How to address violence in the news with your students.
A couple of things make Cue the CleverBot unique among its competitors (Sphero, Ozobot). The Create mode offers a more visual way to think about coding. As with a flowchart, you draw lines from one command to another to create a sequence of events. It's a really good way to visualize loops. Create mode may be a good starting point for students who have not used block programming. Create mode also emphasizes reactive behaviors, which is something students often fail to incorporate in their code (they usually focus more on control commands like speed and direction).
Cue the CleverBot has some built-in artificial intelligence, another feature not often found in robots designed for children. In Control mode, you can turn on the Explore function, setting Cue free to explore its surroundings using its proximity sensors. It's interesting to watch how Cue maneuvers itself to avoid obstacles. This can fit into a classroom discussion about artificial intelligence, the purpose and future of robots, and even privacy concerns about having robots in our society. For example, encourage students to find examples of artificial intelligence in their daily lives and debate the pros and cons.
Cue by Wonder Workshop has some unique features that make it stand out from its competitors. Unfortunately, it's not as classroom-friendly as you would expect from the makers of Dash and Dot. Cue is being marketed to the individual consumer currently, and until curriculum materials are released, it isn't the best choice for teachers looking for their first set of classroom robots.Continue reading Show less
A robot must be actively synced with a device for the app to work, so students can't prepare code in advance or while another student is using the robot. The robot does hold a decent charge, so you can expect to use it for several hours at a time. You can also communicate with the robot while it's charging, you just can't drive it around.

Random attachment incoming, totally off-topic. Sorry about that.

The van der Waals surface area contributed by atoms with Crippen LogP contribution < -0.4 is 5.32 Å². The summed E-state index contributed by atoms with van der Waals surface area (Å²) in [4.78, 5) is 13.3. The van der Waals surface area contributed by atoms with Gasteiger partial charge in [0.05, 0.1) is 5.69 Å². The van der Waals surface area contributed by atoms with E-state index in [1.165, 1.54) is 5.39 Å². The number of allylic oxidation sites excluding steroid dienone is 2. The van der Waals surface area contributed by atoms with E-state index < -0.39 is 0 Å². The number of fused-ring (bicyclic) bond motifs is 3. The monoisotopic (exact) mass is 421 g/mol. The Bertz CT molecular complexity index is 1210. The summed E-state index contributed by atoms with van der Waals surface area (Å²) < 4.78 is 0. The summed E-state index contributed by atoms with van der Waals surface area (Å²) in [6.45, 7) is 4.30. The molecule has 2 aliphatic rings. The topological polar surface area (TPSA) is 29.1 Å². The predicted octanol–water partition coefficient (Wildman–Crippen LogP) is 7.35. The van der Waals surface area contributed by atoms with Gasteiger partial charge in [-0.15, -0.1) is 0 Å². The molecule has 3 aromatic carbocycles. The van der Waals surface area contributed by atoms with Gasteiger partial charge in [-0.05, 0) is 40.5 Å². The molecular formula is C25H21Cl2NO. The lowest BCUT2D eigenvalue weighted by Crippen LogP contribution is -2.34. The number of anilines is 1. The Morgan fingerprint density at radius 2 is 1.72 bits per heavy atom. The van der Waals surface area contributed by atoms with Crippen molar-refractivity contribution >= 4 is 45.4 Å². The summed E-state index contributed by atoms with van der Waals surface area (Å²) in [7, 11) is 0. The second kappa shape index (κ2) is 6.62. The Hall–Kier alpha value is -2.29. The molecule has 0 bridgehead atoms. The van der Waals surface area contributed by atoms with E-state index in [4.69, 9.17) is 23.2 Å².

The Cue offers four different avatars (first one free, $4.99 in-app purchase to unlock each additional avatar) that give the robot a unique personality. Changing avatars actually gives you a different interactive experience. Wonder Workshop claims that curriculum materials will be available for Cue by summer 2018.
The Cue by Wonder Workshop is a great way to help kids learn to program. The robot is fun and engaging, and its snarky personalities will appeal to the middle school set. But it isn't a good fit for the classroom yet. There are four avatars to choose from when setting up the app, but once you pick your avatar, it's assigned to the device, not just that user account. This prohibits students from being able to select their preferred avatar. Adding additional avatars requires in-app purchases, which most schools are unable to do with their app management software. This may not seem like a big deal, but some of the avatars have strong stereotypical masculine or feminine personalities and may not appeal to all students.
From a hardware perspective, the Cue seems to be sturdier and more powerful than Dash by Wonder Workshop. But Cue doesn't come with the curriculum support and teacher materials that make Dash & Dot so popular in elementary classrooms. The Cue is not the middle school classroom equivalent, at least not yet. Hopefully Wonder Workshop will recognize the need for quality robots at this level too, and offer an education version of the Cue app soon.
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